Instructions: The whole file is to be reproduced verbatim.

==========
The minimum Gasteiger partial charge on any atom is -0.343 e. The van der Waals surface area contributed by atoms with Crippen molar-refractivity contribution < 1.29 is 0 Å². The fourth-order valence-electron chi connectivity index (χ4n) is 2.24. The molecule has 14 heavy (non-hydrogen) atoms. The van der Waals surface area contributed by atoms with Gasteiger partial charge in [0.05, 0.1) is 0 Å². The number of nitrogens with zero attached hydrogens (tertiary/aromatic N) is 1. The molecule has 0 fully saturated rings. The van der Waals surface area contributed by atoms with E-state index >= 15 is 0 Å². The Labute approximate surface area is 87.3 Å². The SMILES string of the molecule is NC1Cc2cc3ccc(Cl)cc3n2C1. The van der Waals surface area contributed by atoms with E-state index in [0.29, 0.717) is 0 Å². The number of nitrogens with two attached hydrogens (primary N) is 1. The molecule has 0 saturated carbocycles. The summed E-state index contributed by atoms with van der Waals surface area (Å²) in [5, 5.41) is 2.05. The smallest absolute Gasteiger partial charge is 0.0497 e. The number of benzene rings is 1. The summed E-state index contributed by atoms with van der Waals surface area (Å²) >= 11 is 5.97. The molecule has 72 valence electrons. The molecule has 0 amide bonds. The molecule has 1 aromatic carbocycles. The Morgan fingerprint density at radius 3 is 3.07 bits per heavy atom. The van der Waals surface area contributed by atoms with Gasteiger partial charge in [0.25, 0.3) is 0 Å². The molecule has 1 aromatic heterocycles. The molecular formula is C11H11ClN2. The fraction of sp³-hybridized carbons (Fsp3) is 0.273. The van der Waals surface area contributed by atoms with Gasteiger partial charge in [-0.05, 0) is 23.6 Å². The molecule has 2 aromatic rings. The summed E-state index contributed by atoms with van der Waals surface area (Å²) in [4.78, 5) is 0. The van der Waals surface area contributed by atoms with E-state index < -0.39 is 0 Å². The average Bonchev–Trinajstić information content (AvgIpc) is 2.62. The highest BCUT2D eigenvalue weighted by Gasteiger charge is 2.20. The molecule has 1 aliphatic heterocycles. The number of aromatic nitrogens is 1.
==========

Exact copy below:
The minimum Gasteiger partial charge on any atom is -0.343 e. The van der Waals surface area contributed by atoms with Crippen molar-refractivity contribution < 1.29 is 0 Å². The fourth-order valence-electron chi connectivity index (χ4n) is 2.24. The molecule has 14 heavy (non-hydrogen) atoms. The van der Waals surface area contributed by atoms with Gasteiger partial charge in [0.05, 0.1) is 0 Å². The number of nitrogens with zero attached hydrogens (tertiary/aromatic N) is 1. The molecule has 0 fully saturated rings. The van der Waals surface area contributed by atoms with E-state index >= 15 is 0 Å². The Labute approximate surface area is 87.3 Å². The SMILES string of the molecule is NC1Cc2cc3ccc(Cl)cc3n2C1. The van der Waals surface area contributed by atoms with E-state index in [0.29, 0.717) is 0 Å². The number of nitrogens with two attached hydrogens (primary N) is 1. The molecule has 0 saturated carbocycles. The summed E-state index contributed by atoms with van der Waals surface area (Å²) in [5, 5.41) is 2.05. The smallest absolute Gasteiger partial charge is 0.0497 e. The number of benzene rings is 1. The summed E-state index contributed by atoms with van der Waals surface area (Å²) >= 11 is 5.97. The molecule has 72 valence electrons. The molecule has 0 amide bonds. The molecule has 1 aromatic carbocycles. The Morgan fingerprint density at radius 3 is 3.07 bits per heavy atom. The van der Waals surface area contributed by atoms with Gasteiger partial charge in [0.25, 0.3) is 0 Å². The molecule has 1 aromatic heterocycles. The molecular formula is C11H11ClN2. The fraction of sp³-hybridized carbons (Fsp3) is 0.273. The van der Waals surface area contributed by atoms with Gasteiger partial charge in [-0.05, 0) is 23.6 Å². The molecule has 2 aromatic rings. The summed E-state index contributed by atoms with van der Waals surface area (Å²) in [4.78, 5) is 0. The van der Waals surface area contributed by atoms with E-state index < -0.39 is 0 Å². The average Bonchev–Trinajstić information content (AvgIpc) is 2.62. The highest BCUT2D eigenvalue weighted by Gasteiger charge is 2.20. The molecule has 1 aliphatic heterocycles. The number of aromatic nitrogens is 1.